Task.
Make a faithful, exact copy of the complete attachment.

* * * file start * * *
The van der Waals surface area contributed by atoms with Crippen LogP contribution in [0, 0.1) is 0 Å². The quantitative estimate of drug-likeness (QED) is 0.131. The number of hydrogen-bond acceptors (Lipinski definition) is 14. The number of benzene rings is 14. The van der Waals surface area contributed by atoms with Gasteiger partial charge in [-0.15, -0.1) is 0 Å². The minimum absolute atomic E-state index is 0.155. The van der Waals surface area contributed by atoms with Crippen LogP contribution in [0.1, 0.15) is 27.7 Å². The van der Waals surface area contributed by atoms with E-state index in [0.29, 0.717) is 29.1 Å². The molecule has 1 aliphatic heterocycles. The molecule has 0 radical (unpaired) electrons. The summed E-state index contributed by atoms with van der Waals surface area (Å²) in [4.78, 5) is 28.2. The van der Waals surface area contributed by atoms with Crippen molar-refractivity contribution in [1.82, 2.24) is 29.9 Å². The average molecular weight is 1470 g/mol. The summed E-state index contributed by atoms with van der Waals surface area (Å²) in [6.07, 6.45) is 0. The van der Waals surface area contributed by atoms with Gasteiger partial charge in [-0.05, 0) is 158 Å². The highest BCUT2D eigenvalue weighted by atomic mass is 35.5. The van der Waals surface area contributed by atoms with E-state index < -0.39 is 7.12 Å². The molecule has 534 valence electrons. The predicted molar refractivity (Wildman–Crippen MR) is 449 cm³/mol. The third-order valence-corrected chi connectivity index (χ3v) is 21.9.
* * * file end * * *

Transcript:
The van der Waals surface area contributed by atoms with Crippen LogP contribution in [0, 0.1) is 0 Å². The quantitative estimate of drug-likeness (QED) is 0.131. The number of hydrogen-bond acceptors (Lipinski definition) is 14. The number of benzene rings is 14. The van der Waals surface area contributed by atoms with Gasteiger partial charge in [-0.15, -0.1) is 0 Å². The minimum absolute atomic E-state index is 0.155. The van der Waals surface area contributed by atoms with Crippen LogP contribution in [0.1, 0.15) is 27.7 Å². The van der Waals surface area contributed by atoms with E-state index in [0.29, 0.717) is 29.1 Å². The molecule has 1 aliphatic heterocycles. The molecule has 0 radical (unpaired) electrons. The summed E-state index contributed by atoms with van der Waals surface area (Å²) in [4.78, 5) is 28.2. The van der Waals surface area contributed by atoms with Crippen molar-refractivity contribution in [1.82, 2.24) is 29.9 Å². The average molecular weight is 1470 g/mol. The summed E-state index contributed by atoms with van der Waals surface area (Å²) in [6.07, 6.45) is 0. The van der Waals surface area contributed by atoms with Gasteiger partial charge in [-0.05, 0) is 158 Å². The highest BCUT2D eigenvalue weighted by atomic mass is 35.5. The van der Waals surface area contributed by atoms with E-state index < -0.39 is 7.12 Å². The molecule has 534 valence electrons. The predicted molar refractivity (Wildman–Crippen MR) is 449 cm³/mol. The third-order valence-corrected chi connectivity index (χ3v) is 21.9.